Pipeline capacity dilemma still hamstrings Ecuadorian producers

Aug. 2, 1999
ARCO Oriente Inc. has taken steps to resolve, at least in the short term, the problem that all operators in Ecuador must contend with: lack of pipeline capacity out of the Oriente region.

ARCO Oriente Inc. has taken steps to resolve, at least in the short term, the problem that all operators in Ecuador must contend with: lack of pipeline capacity out of the Oriente region.

For years, Petroecuador and successive governments in Quito have grappled with this problem, which centers on two solutions: expansion of the Trans-Ecuadorian trunk pipeline (SOTE) and/or construction of a new 250,000 b/d pipeline to take away potentially increasing volumes of heavy oil. For the better part of a decade, this problem has seemed intractable despite a string of proposals and studies. While some hurdles remain, the parties involved may be closer than ever to a solution.

The dilemma
ARCO Oriente Operations Manager Ron Beach put the problem in perspective: "SOTE capacity allocation has been a problem for many years. In order to allocate space on SOTE, DNH (National Hydrocarbons Directorate) has the hydrocarbon law at its disposal: All producers are allocated space on a pro rata basis, on the basis of the well`s proven potential, and each operator must provide test data to support that.

"It is a troublesome aspect of the (Ecuadorian) industry for all operators."

SOTE capacity is about 330,000 b/d, but the combined potential productive capacity of the operators in the Oriente is estimated at more than 600,000 b/d. Currently, expansion plans under consideration could bring total SOTE capacity to about 420,000 b/d.

ARCO`s situation is different from that of the other producers, because its production comes into SOTE at a point on the main trunk line about halfway to the sea.

"We took a look at the (SOTE) line`s hydraulics as to how to increase capacity from Baeza west without affecting negatively the other operators upstream. We offered to make a small investment in that, and an agreement was reached for ARCO to make that investment-kind of a one-off deal."

Theoretically, the project would increase SOTE capacity by 60,000 b/d by installing two new pump stations, one west of Baeza. Beach said that, if construction were to start now, it could probably be completed by March. ARCO`s contribution to project is pegged at about $15 million, Petroecuador`s $20 million.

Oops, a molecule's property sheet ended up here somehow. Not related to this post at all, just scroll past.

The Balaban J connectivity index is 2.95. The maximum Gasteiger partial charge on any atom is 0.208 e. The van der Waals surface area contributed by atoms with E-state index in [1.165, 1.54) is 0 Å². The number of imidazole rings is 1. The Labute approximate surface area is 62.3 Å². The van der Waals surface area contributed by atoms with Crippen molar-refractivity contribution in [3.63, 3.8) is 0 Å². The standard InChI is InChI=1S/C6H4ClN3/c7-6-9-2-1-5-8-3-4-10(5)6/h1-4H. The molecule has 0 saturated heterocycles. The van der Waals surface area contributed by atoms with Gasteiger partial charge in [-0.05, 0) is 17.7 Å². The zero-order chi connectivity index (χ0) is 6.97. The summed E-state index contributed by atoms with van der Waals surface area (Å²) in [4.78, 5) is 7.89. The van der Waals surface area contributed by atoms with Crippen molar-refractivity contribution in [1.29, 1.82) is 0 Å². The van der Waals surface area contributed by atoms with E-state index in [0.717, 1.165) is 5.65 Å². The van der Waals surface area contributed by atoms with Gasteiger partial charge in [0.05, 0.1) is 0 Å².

"With the mini-SOTE expansion, we`re looking at about 40,000 b/d downstream of Baeza," he said. "Under the current scheme, as long as there are no additional investments, if one assumes SOTE is full and we are adding 5,600 b/d, then the other operators have to give up their pro rata portion of that volume. With the expansion, the other operators would get back the 5,600 b/d and maybe a little bit more."

With such an approach to SOTE expansion, because of politics, the Oriente operators may end up trying to "incrementalize" their way to full expansion. Among other opportunities for expansion, YPF SA (now part of Repsol-YPF SA) agreed 18 months ago to add some capacity upstream and has been injecting drag-reducing agents (DRA) into the line for at least 6 months. ARCO also is looking at other DRA injection.

Heavy oil pipeline
Regarding the proposed heavy oil pipeline, ARCO Oriente Pres. Herb Vickers contends the producers are "ellipsemoving along well with the technical studies and the financing analysis, but the financing is going to be difficult to pull off. This is a $500-600 million pipeline, a world-class project in extra-tough terrain. It`s hard to be overly optimistic, but the companies involved are closer together than they have been in the past."

The Ecuadorian government currently is pressing efforts to stimulate exploration and development with a series of initiatives: joint ventures between Petro-ecuador and private companies in declining major fields; private development of marginal fields; and new exploration spurred by new contract terms. If these efforts are successful, then the industry may well need more than 420,000 b/d in SOTE, Vickers notes.

He estimates Oriente operators ultimately could produce as much as 750,000 b/d if the heavy oil pipeline and full SOTE expansion both come to fruition. He doesn`t see them as being in conflict but rather as complementary.

"The mini-expansion is the only one on the books," Vickers noted. "That takes (SOTE) to 390,000 b/d; other expansions are possible as a `patch,` but that can`t take the place of a separate heavy oil pipeline."

Status update
While ARCO is eager to see the pipeline built, the company has no proprietary claim on the project: "We`d just as soon have someone else build it. We have no pride of authorship, no vested interest," Vickers said.

However, some of the earlier outside proposals amounted to attempted profiteering, Vickers said: "The last thing we need is for someone else to build the pipeline and then try to charge us a tariff of $3-5/bbl."We just want to get the pipeline builtellipseWe`re looking for someone to come in and finance and build the pipeline and just have supply contracts. We just want a reasonable tariff and to have it built in time."

For now, the goal is to finish the list of things that constitute preliminary work on technical and financing studies by the end of September, Vickers said: "What`s happening now is what`s necessary to make it happen."

If ARCO and the other operators were to undertake the heavy oil pipeline themselves, they would turn the project over to a typical engineering-construction contractor, which would mean a start-up in early 2001 at the soonest, Vickers said. "That`s why we`re looking at these other proposals for creative solutions, to see if it can be built faster."